Coming together

Tanabata is a Japanese festival celebrated each year on July 7th. It celebrates the coming together of Orihime and Hikoboshi, the stars we call Vega and Altair. In Japanese folklore they are celestial lovers, separated by the river of the Milky Way, except for one day a year.

According to Wikipedia:

Orihime the daughter of the Tentei wove beautiful clothes by the bank of the Milky Way. Her father loved the cloth that she wove and so she worked very hard every day to weave it. However, she was sad that because of her hard work she could never meet and fall in love with anyone. Concerned about his daughter, Tentei arranged for her to meet Hikoboshi sometimes called Kengyuu who lived and worked on the other side of the Amanogawa River (Milky Way). When the two met, they fell instantly in love with each other and were shortly married. However, once married, Orihime no longer would weave cloth for Tentei and Hikoboshi allowed his cows to stray all over Heaven. In anger, Tentei separated the two lovers across the Amanogawa River and forbade them to meet. Orihime became despondent at the loss of her husband and asked her father to let them meet again. Tentei was moved by his daughter’s tears and allowed the two to meet on the 7th day of the 7th month if Orihime worked hard and finished her weaving. The first time they tried to meet, however, they found that they could not cross the river because there was no bridge. Orihime cried so much that a flock of magpies came and promised to make a bridge with their wings so that she could cross the river. If it rains, the magpies cannot come and the two lovers must wait till next year.

This festival is celebrated, in part, by tying wishes and poetry to the bamboo.

Tanabata Festival

This is noteworthy to me now because I was at the Huntington Library this past Sunday, and was surprised by all the little children about dressed in traditional Japanese clothing.

Amy was down for the weekend from Portland, her first visit to California since we became more than friends. She met my parents the day before. We went kayaking in Newport. On the 4th we walked around Pasadena, had cheese and salmon on french bread along with cans of Cactus Cooler. We watched The Castle and fireworks shooting out from the Rose Bowl.

So, the weekend had been a nice time already.

I had made reservations at the Tea Room at the Huntington Library Rose Garden and so we wandered over there around 10:30 in the morning, slowly made our way past the entrance, around the statue garden, through the occasional spider web, and finally to tea. It was, as one might expect, delightful. Finger sandwiches, strawberry tea, rude people at other tables we happily laughed at, not letting anything interfere. Our bond is joy and good humor and ease in each other’s presence.

We walked more among the roses after that, sitting for a bit on a bench, enjoying the warming California day. It was hot, to be sure. But quite a nice treat for her to see both blue sky and yellow sun.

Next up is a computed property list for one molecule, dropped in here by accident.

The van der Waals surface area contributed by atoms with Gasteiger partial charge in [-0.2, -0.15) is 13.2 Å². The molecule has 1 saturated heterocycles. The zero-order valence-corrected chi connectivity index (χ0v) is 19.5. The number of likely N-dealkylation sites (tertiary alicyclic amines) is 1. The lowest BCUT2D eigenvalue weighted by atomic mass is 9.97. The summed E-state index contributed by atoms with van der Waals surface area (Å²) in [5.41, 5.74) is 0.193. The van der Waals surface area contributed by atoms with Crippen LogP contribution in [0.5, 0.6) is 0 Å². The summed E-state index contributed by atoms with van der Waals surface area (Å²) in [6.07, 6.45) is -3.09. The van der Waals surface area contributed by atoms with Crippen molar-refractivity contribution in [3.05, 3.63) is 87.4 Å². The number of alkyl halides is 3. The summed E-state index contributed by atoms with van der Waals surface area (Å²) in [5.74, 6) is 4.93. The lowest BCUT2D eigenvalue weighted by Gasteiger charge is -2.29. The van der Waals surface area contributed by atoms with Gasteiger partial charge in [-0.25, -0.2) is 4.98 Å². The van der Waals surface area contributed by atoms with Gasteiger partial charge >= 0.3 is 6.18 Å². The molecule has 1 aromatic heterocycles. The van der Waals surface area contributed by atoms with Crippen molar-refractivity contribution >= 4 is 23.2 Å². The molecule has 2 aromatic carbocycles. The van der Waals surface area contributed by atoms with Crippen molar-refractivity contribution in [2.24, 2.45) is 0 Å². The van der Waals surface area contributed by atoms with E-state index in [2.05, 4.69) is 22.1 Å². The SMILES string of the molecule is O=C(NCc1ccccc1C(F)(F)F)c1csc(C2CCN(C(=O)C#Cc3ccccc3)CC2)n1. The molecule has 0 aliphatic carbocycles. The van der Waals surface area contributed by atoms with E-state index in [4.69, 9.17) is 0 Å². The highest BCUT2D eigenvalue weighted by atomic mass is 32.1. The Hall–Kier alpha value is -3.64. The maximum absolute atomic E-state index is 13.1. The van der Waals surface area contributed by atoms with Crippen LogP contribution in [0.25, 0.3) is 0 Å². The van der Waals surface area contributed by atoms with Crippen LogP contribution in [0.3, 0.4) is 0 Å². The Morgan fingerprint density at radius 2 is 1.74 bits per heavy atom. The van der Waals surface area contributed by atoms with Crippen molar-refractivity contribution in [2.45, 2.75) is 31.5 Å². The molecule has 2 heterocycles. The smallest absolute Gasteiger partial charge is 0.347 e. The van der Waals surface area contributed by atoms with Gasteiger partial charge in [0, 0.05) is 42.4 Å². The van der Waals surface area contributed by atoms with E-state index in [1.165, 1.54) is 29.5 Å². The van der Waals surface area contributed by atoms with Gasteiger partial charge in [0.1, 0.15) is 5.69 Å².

We walked some more through the gardens. Through the semi-tropical forest, into Australia, then spending a long while in the desert. We watched the lilypads, felt the bamboo, and enjoyed wondering about the gazes of the various marble gods and heroes and figures.

We ventured into the old Huntington mansion. Recently re-opened after many years of restoration. There was art on the walls, fancy furniture about.

It was all delightful.

Then to the Japanese garden, following the costumed children wandering through the grounds. We found the answer to our question there. It was Tanabata. Apparently, even though it was the sixth, it was the day to celebrate the coming together of two celestial lovers who had had lived lives of many trials separating them for far too long.

Such was a fitting festival.

We walked back through the Japanese scenery, across the little stream, back to the Rose Garden where we sat on a bench once more. People walked along the sidewalk not too far away but it felt isolated because there were many rose bushes and trees and other flora walls between us and them.

There were no more barriers between us, neither river, nor mountain. Time and space, the work of not the gods but of God, had brought us to this moment.

“Amy,” I said, leaning towards her and reaching into my pocket at the same time. “will you marry me?”

“Of course,” she replied, without even a slight moment of hesitation. I had the ring in my hand and I put it onto her finger. I kissed her.

“Will you marry me?” I asked again–just to make sure she knew what I was saying.

“Yes. Yes. Yes.” She replied.

And at the Huntington Library, sitting amidst the bright roses, on a hot July 6th 2008 I became engaged to Amy Gustafson. Engaged to be wed. She my wife, I her husband.

Real and surreal.

Such is the way of celestial lovers no longer separated.

But by a temporary bit of time and space until January 3.

Patrick Oden and Amy Gustafson (soon to be Oden)

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